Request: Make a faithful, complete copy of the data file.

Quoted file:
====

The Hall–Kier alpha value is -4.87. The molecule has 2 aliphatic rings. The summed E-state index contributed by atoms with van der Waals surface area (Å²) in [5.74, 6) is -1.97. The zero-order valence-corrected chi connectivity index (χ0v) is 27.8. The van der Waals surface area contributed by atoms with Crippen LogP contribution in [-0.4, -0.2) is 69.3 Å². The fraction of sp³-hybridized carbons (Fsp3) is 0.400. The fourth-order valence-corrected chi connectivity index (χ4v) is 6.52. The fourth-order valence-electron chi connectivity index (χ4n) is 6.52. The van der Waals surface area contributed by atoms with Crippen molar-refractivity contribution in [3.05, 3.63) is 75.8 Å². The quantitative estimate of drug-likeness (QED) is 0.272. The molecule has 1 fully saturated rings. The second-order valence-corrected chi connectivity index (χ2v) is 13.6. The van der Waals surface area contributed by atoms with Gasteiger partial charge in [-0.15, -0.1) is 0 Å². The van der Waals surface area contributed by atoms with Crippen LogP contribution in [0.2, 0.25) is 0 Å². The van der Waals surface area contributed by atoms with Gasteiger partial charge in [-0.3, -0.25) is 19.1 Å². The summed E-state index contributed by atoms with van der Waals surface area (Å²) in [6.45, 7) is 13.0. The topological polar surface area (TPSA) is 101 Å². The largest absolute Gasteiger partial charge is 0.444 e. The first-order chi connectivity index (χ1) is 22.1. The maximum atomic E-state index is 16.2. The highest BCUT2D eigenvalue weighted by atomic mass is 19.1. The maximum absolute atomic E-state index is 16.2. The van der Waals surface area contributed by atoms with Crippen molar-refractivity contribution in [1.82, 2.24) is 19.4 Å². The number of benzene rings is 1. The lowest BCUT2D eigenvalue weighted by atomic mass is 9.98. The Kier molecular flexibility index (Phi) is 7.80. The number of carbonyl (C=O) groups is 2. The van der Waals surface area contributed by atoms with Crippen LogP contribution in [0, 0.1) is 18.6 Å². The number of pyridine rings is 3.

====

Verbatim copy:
The Hall–Kier alpha value is -4.87. The molecule has 2 aliphatic rings. The summed E-state index contributed by atoms with van der Waals surface area (Å²) in [5.74, 6) is -1.97. The zero-order valence-corrected chi connectivity index (χ0v) is 27.8. The van der Waals surface area contributed by atoms with Crippen LogP contribution in [-0.4, -0.2) is 69.3 Å². The fraction of sp³-hybridized carbons (Fsp3) is 0.400. The fourth-order valence-corrected chi connectivity index (χ4v) is 6.52. The fourth-order valence-electron chi connectivity index (χ4n) is 6.52. The van der Waals surface area contributed by atoms with Crippen molar-refractivity contribution in [3.05, 3.63) is 75.8 Å². The quantitative estimate of drug-likeness (QED) is 0.272. The molecule has 1 fully saturated rings. The second-order valence-corrected chi connectivity index (χ2v) is 13.6. The van der Waals surface area contributed by atoms with Gasteiger partial charge in [-0.15, -0.1) is 0 Å². The van der Waals surface area contributed by atoms with Crippen LogP contribution in [0.2, 0.25) is 0 Å². The van der Waals surface area contributed by atoms with Gasteiger partial charge in [-0.3, -0.25) is 19.1 Å². The summed E-state index contributed by atoms with van der Waals surface area (Å²) in [6.45, 7) is 13.0. The topological polar surface area (TPSA) is 101 Å². The largest absolute Gasteiger partial charge is 0.444 e. The first-order chi connectivity index (χ1) is 22.1. The maximum atomic E-state index is 16.2. The highest BCUT2D eigenvalue weighted by atomic mass is 19.1. The maximum absolute atomic E-state index is 16.2. The van der Waals surface area contributed by atoms with Crippen molar-refractivity contribution in [1.82, 2.24) is 19.4 Å². The number of benzene rings is 1. The lowest BCUT2D eigenvalue weighted by atomic mass is 9.98. The Kier molecular flexibility index (Phi) is 7.80. The number of carbonyl (C=O) groups is 2. The van der Waals surface area contributed by atoms with Crippen LogP contribution in [0, 0.1) is 18.6 Å². The number of pyridine rings is 3.